Building out: The program aims to build 40,000 charging networks across the country — a major boost to the around 50,000 charging stations already in the U.S., according to the Department of Energy. 

  • The effort will begin with Chevrolet dealers, but Buick, Cadillac and GMC dealers will be able to apply starting in January, the company says. 
  • Canadian EV charging manufacturer Flo will supply the GM dealers, the companies announced this week.

Federal plans: The dealership-led plans come amid a broader push for national charging networks. In September the Department of Transportation announced the release of $5 billion in funding to build EV chargers across 35 states and 53,000 miles of highway over the next five years, according to a statement. 

Lots of catching up: GM’s network remains substantially smaller than Ford’s. About 1,000 GM dealers — a quarter of the total — have signed up for the program since it was announced in 2021, according to the company.

  • That’s roughly half the 1,920 Ford dealers that have signed up for that company’s Model e Program, according to Automotive News.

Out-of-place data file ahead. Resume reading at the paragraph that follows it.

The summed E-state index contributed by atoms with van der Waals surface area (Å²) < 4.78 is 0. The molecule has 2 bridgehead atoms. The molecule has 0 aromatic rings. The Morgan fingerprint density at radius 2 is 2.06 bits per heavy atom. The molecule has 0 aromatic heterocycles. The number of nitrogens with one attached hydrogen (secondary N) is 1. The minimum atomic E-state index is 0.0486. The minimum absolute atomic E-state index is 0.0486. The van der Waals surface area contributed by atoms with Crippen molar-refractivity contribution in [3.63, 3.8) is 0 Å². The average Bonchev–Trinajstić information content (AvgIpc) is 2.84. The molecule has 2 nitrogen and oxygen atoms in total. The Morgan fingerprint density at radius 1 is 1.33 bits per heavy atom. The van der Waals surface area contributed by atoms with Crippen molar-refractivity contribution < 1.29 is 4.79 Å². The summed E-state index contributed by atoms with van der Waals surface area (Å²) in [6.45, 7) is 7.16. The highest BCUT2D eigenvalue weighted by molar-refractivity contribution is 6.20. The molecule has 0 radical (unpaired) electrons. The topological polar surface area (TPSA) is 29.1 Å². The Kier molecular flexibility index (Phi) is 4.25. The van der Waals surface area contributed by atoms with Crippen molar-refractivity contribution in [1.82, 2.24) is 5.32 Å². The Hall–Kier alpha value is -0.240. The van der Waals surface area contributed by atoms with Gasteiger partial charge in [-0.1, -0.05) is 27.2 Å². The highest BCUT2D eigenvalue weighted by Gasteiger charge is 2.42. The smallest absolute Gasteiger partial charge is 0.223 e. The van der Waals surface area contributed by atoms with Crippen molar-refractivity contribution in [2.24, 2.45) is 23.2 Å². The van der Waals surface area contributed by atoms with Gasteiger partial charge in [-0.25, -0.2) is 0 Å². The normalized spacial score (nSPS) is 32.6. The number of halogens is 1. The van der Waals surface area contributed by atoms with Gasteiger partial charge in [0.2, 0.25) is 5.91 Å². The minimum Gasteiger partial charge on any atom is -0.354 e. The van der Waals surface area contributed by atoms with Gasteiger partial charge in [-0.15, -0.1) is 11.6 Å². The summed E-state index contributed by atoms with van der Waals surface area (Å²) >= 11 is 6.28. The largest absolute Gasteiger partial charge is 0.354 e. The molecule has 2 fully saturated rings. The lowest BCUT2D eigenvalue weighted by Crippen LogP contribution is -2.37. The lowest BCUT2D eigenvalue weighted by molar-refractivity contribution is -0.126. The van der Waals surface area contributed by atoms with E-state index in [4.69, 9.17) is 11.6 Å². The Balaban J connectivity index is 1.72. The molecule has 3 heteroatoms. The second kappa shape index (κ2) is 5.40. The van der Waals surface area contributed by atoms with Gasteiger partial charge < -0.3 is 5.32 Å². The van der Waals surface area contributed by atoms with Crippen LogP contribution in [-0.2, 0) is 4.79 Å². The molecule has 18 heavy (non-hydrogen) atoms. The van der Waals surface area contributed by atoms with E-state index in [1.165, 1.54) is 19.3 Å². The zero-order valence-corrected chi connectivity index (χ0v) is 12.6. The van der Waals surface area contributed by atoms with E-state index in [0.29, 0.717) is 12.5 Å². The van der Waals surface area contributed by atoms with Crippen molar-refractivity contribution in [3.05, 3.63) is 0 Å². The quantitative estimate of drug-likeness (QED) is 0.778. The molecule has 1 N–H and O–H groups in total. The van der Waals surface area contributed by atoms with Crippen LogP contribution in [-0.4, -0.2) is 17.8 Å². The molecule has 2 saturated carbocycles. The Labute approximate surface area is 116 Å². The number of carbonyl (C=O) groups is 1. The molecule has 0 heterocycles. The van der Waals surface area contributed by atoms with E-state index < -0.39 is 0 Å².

• A higher percentage of Ford dealers are involved as well. Around two-thirds of all dealers have signed up for the program, which will cost each dealer $500,000-$1.2 million to become “EV-certified,” Detroit Free Press reported. 

Two tiers: Each Ford Model e dealership will offer at least one fast-charging DC port, with two plugs, by 2024 — both open to the public, according to the Free Press. Starting then, dealerships will need the certification to sell Ford EVs. 

A SALES MODEL TO TAKE ON TESLA 

Ford is betting on its independently owned dealership model to help it compete against Tesla, CEO Jim Farley told the Automotive News World Congress this week, according to auto news site Detroit Bureau.

  • “We’re betting on the franchise system. Now the largest luxury brand in the United States didn’t,” Farley said, in a reference to Tesla’s direct-to-consumer model.  
  • “And we’re betting on the dealer council process,” Farley added.

Different approach: Unlike Tesla, that will require Ford to get consensus from thousands of independent dealers.